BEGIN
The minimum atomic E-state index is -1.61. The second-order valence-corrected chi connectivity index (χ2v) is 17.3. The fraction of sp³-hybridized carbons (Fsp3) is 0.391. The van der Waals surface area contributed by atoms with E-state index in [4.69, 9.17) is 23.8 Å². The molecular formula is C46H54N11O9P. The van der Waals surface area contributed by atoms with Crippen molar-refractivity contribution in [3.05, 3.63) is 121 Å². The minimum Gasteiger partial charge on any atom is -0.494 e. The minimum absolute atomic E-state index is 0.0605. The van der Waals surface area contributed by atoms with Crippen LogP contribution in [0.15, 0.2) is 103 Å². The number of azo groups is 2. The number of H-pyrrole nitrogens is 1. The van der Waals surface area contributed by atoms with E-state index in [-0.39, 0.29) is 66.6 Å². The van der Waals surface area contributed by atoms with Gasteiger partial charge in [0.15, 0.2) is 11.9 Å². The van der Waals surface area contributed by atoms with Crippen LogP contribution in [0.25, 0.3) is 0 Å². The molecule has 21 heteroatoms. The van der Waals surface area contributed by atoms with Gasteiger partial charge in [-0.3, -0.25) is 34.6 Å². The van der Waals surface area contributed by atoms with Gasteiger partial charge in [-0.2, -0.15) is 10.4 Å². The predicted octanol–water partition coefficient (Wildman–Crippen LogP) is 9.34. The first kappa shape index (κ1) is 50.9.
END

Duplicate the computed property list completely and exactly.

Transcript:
The minimum atomic E-state index is -1.61. The second-order valence-corrected chi connectivity index (χ2v) is 17.3. The fraction of sp³-hybridized carbons (Fsp3) is 0.391. The van der Waals surface area contributed by atoms with E-state index in [4.69, 9.17) is 23.8 Å². The molecular formula is C46H54N11O9P. The van der Waals surface area contributed by atoms with Crippen molar-refractivity contribution in [3.05, 3.63) is 121 Å². The minimum Gasteiger partial charge on any atom is -0.494 e. The minimum absolute atomic E-state index is 0.0605. The van der Waals surface area contributed by atoms with Crippen LogP contribution in [0.15, 0.2) is 103 Å². The number of azo groups is 2. The number of H-pyrrole nitrogens is 1. The van der Waals surface area contributed by atoms with E-state index in [-0.39, 0.29) is 66.6 Å². The van der Waals surface area contributed by atoms with Gasteiger partial charge in [0.15, 0.2) is 11.9 Å². The van der Waals surface area contributed by atoms with Crippen LogP contribution in [0.25, 0.3) is 0 Å². The molecule has 21 heteroatoms. The van der Waals surface area contributed by atoms with Gasteiger partial charge in [-0.3, -0.25) is 34.6 Å². The van der Waals surface area contributed by atoms with Gasteiger partial charge in [-0.2, -0.15) is 10.4 Å². The predicted octanol–water partition coefficient (Wildman–Crippen LogP) is 9.34. The first kappa shape index (κ1) is 50.9.